Last year, I started a tradition of writing a gift list, recording the ways God had blessed me by teaching me a new lesson, adjusting my proverbial eyesight, or concreting an abstract concept. As I celebrated New Year’s over cabbage rolls with my then boyfriend and his family, I had no idea what gifts God had in store for me in 2012.
This morning, as I crept out of my newborn daughter’s nursery and quietly filled my mug with coffee, I reflected on how vastly different my world seems now compared to then. And yet one thing remains constant despite the myriad of changes whirling around me–God never ceases to surprise me. He blows my expectations away. He gives me what I do not deserve and withholds harsh and painful consequences that I do deserve. He dusts off places inside me I’d resigned as impossible to clean.
When I look back, I see His beautiful fingerprints all over my life.
These are a few of the gifts given to me in 2012.
- The big picture. Throughout my life, God has allowed many negative and painful things to elapse. One of those things toward the top of that terrible list is the experience of being raped the first time I had sex at the age of 16. As many of you read about over the course of a series of blog posts on this topic, God did what He has rarely done for me before–He allowed me to see the big picture and brought many of the puzzle pieces together before my eyes, revealing to me various reasons and motives behind the question, “Why did this happen to me, God?”
I am not sure why He chose to bless me with the information and insights He shared, but I am grateful nonetheless. I’m grateful for my good friend who shared his secret with me, which shed light on my own story due to the intricate connections between us and the man who raped me. I’m grateful for my counselor who led me through the valleys of shadow, death, and grief as I unearthed years of buried emotions. And I’m grateful for the clarity I found on the other side.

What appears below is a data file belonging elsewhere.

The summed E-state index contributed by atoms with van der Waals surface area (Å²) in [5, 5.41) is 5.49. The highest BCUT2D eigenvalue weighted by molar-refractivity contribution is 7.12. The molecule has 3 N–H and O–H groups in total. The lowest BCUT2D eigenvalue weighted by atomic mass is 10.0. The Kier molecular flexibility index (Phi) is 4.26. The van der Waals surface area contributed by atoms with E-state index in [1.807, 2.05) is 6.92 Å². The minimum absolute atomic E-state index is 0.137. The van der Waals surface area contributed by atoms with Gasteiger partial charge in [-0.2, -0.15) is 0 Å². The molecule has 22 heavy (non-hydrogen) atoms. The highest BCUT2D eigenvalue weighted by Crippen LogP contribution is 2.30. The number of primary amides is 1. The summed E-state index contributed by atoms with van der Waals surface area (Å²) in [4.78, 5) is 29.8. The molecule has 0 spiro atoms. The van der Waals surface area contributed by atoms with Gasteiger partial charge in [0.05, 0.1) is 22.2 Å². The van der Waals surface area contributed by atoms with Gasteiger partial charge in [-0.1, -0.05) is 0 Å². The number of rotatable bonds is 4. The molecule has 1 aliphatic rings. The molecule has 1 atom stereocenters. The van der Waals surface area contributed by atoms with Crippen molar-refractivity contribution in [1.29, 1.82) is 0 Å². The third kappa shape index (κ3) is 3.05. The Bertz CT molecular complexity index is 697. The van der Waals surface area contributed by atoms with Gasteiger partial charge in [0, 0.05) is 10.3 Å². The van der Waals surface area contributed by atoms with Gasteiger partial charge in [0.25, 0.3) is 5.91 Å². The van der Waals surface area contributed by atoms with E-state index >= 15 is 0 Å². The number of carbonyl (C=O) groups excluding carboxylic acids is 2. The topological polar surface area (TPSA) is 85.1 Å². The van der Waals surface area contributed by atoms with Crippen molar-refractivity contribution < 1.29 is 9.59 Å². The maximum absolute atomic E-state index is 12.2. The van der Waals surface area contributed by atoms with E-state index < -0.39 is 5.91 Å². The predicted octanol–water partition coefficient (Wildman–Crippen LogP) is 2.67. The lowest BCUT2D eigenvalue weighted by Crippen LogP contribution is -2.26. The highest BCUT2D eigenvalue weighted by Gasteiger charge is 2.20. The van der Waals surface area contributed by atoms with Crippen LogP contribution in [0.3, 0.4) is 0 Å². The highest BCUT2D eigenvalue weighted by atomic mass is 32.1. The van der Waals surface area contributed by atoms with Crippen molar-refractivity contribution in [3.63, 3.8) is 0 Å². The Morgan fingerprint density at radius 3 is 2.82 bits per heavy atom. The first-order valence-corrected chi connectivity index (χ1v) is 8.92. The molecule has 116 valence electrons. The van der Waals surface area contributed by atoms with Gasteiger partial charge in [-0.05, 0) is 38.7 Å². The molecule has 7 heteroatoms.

- Forgiveness. As a result of this clarity, I found fuel to forgive the man who raped me. This sparked a series of revelations regarding sins and missteps I’d never forgiven myself for. Five years ago when I began the process of recovery in a twelve-step program for families and loved ones of alcoholics, God showed me in subtle ways that I must first forgive myself before finding fuel to forgive others. Since then, He has presented me with opportunities to apply this lesson learned to real life situations. Forgiving the man who raped me was a mountainous obstacle to overcoming this complicated roadblock to peace.
- Timing. This year, God perfectly timed and ordered my circumstances for my maximum benefit. I believe He has always done this, but I haven’t always noticed. This year, I noticed. I noticed that He healed me from painful parts of my past just prior to surprising us with the news that we would soon be parents. I noticed that He pried the invisible calendar from my hands containing minute details of the order of MY plans for MY life and politely crushed it into a tiny paperwad before tossing it into the trashcan. I begrudgingly let go of my schedule, crossed out all the items on my to-do list, and let God reset the timer. I learned that it’s impossible to plan out every second of my life and that some of the most wonderful things occur when I stop trying.